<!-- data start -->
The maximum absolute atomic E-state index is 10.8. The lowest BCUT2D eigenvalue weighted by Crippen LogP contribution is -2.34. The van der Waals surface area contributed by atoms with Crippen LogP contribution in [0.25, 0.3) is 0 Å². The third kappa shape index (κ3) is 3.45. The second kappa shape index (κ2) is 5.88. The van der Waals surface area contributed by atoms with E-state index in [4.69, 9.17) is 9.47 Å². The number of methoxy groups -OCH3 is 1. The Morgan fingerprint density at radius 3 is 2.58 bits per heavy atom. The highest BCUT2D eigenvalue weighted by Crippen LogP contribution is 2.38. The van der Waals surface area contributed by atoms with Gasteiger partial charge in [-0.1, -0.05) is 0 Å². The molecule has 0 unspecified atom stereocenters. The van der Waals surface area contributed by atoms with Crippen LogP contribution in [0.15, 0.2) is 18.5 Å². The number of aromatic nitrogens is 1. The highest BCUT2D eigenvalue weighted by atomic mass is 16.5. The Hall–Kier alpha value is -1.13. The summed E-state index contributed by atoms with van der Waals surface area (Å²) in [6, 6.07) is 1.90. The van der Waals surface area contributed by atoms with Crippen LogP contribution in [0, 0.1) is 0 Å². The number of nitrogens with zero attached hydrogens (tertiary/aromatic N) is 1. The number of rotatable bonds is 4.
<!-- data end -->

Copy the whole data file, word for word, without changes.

The maximum absolute atomic E-state index is 10.8. The lowest BCUT2D eigenvalue weighted by Crippen LogP contribution is -2.34. The van der Waals surface area contributed by atoms with Crippen LogP contribution in [0.25, 0.3) is 0 Å². The third kappa shape index (κ3) is 3.45. The second kappa shape index (κ2) is 5.88. The van der Waals surface area contributed by atoms with E-state index in [4.69, 9.17) is 9.47 Å². The number of methoxy groups -OCH3 is 1. The Morgan fingerprint density at radius 3 is 2.58 bits per heavy atom. The highest BCUT2D eigenvalue weighted by Crippen LogP contribution is 2.38. The van der Waals surface area contributed by atoms with Gasteiger partial charge in [-0.1, -0.05) is 0 Å². The molecule has 0 unspecified atom stereocenters. The van der Waals surface area contributed by atoms with Crippen LogP contribution in [0.15, 0.2) is 18.5 Å². The number of aromatic nitrogens is 1. The highest BCUT2D eigenvalue weighted by atomic mass is 16.5. The Hall–Kier alpha value is -1.13. The summed E-state index contributed by atoms with van der Waals surface area (Å²) in [6, 6.07) is 1.90. The van der Waals surface area contributed by atoms with Crippen LogP contribution in [0, 0.1) is 0 Å². The number of nitrogens with zero attached hydrogens (tertiary/aromatic N) is 1. The number of rotatable bonds is 4.